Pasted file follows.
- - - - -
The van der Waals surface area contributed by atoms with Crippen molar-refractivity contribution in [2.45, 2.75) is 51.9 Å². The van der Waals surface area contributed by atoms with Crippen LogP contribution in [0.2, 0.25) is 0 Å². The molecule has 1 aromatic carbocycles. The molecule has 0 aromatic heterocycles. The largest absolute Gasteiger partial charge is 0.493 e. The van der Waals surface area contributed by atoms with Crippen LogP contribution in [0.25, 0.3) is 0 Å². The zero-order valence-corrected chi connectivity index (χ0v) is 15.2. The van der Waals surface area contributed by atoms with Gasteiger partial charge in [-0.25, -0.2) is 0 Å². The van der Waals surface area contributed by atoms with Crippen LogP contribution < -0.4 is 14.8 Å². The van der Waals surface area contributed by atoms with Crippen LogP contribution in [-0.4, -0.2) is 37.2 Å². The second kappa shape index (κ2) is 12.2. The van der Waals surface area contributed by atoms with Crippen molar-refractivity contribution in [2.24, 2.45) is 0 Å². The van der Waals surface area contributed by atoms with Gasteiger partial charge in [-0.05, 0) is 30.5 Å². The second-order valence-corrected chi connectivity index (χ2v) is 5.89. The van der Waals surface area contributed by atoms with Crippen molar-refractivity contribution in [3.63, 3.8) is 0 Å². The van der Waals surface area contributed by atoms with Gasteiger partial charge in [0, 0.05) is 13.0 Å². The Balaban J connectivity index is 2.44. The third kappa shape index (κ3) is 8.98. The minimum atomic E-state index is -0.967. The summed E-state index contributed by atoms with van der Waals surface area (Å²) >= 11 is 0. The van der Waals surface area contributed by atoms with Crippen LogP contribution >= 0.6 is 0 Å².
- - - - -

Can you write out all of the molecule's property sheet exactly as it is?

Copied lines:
The van der Waals surface area contributed by atoms with Crippen molar-refractivity contribution in [2.45, 2.75) is 51.9 Å². The van der Waals surface area contributed by atoms with Crippen LogP contribution in [0.2, 0.25) is 0 Å². The molecule has 1 aromatic carbocycles. The molecule has 0 aromatic heterocycles. The largest absolute Gasteiger partial charge is 0.493 e. The van der Waals surface area contributed by atoms with Crippen LogP contribution in [0.25, 0.3) is 0 Å². The zero-order valence-corrected chi connectivity index (χ0v) is 15.2. The van der Waals surface area contributed by atoms with Gasteiger partial charge in [-0.25, -0.2) is 0 Å². The van der Waals surface area contributed by atoms with Crippen LogP contribution < -0.4 is 14.8 Å². The van der Waals surface area contributed by atoms with Crippen LogP contribution in [-0.4, -0.2) is 37.2 Å². The second kappa shape index (κ2) is 12.2. The van der Waals surface area contributed by atoms with Crippen molar-refractivity contribution in [2.24, 2.45) is 0 Å². The van der Waals surface area contributed by atoms with Gasteiger partial charge in [-0.05, 0) is 30.5 Å². The second-order valence-corrected chi connectivity index (χ2v) is 5.89. The van der Waals surface area contributed by atoms with Crippen molar-refractivity contribution in [3.63, 3.8) is 0 Å². The van der Waals surface area contributed by atoms with Gasteiger partial charge in [0, 0.05) is 13.0 Å². The Balaban J connectivity index is 2.44. The third kappa shape index (κ3) is 8.98. The minimum atomic E-state index is -0.967. The summed E-state index contributed by atoms with van der Waals surface area (Å²) >= 11 is 0. The van der Waals surface area contributed by atoms with Crippen LogP contribution >= 0.6 is 0 Å².